83rd Annual

Thursday, 13 February 2003: 9:15 AM
Estimating the Land-Surface Radiant, Turbulent and Conductive Energy Budgets Using Satellite Systems and Complementary Synoptic Data
George R. Diak, University of Wisconsin, Madison, WI; and J. R. Mecikalski, M. C. Anderson, J. M. Norman, R. D. Torm, R. L. DeWolf, and W. P. Kustas
Poster PDF (2.2 MB)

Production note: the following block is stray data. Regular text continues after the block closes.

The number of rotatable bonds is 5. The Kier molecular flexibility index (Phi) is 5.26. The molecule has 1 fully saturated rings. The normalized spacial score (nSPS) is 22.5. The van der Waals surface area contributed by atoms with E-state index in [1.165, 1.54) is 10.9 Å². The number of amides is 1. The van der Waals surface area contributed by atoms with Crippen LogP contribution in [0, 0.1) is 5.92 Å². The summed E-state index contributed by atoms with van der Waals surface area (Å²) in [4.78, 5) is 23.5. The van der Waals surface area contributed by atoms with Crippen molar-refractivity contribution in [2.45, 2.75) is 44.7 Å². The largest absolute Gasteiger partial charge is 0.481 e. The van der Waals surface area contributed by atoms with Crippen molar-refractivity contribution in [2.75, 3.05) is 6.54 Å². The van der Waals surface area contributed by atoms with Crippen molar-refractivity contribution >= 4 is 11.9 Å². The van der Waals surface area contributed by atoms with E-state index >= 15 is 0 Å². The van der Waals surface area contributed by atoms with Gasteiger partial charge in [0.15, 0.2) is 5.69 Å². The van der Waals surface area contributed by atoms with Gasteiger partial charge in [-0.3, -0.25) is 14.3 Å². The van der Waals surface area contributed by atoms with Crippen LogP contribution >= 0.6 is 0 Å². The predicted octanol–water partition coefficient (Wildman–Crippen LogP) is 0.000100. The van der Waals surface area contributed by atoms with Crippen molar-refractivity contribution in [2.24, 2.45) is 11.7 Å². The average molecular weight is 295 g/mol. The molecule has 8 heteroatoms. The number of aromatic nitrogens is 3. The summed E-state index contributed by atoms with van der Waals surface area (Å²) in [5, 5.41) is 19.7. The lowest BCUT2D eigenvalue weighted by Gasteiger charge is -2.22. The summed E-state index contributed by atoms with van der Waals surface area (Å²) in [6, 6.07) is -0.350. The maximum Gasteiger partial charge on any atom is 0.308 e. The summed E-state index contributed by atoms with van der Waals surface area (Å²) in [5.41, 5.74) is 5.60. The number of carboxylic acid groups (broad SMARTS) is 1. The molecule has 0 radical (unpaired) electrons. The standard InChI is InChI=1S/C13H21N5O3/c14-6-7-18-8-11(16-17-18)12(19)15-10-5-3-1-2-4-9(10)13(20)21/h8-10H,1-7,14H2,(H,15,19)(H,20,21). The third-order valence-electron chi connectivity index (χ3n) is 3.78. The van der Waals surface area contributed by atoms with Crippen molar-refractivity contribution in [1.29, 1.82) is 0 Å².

In this work, we describe a system to estimate virtually all the components of the land-surface energy budget from space-based data sources and complementary in-situ synoptic data (rawinsondes), coupled with a diagnostic model of the land surface and a mesoscale numerical forecast model. The satellite inputs to the system are incident solar and net longwave radiation streams and time-changes of radiometric surface temperature (all derived from geostationary [GOES] satellite data), and vegetation indices from AVHRR data. These data are inputs to a diagnostic Atmosphere-Land Exchange Model Inverse (ALEXI), which also uses atmospheric profile information obtained from the analysis component of the CIMSS Regional Assimilation System (CRAS). The prognostic component of the CRAS provides Atmospheric Boundary Layer (ABL) wind speeds and other information to the ALEXI system at several observation times. With these data, ALEXI diagnoses the land surface latent and sensible heat fluxes, as well as soil conduction. Because land-surface radiometric temperatures are required by the ALEXI method, it is only possible to diagnose the latent, sensible and soil fluxes in clear observing periods. However, during these clear periods, surface moisture indices are derived and subsequently adjusted during cloudy periods with evaporation amount based on the net radiation (again from satellite data) and atmospheric conditions from the forecast model, so that a continuous record of the surface energy budget is maintained. In this paper, we describe this system (now running in real time over the continental US at a resolution of 10 km), as well as giving examples of results from the method over different space and time scales.

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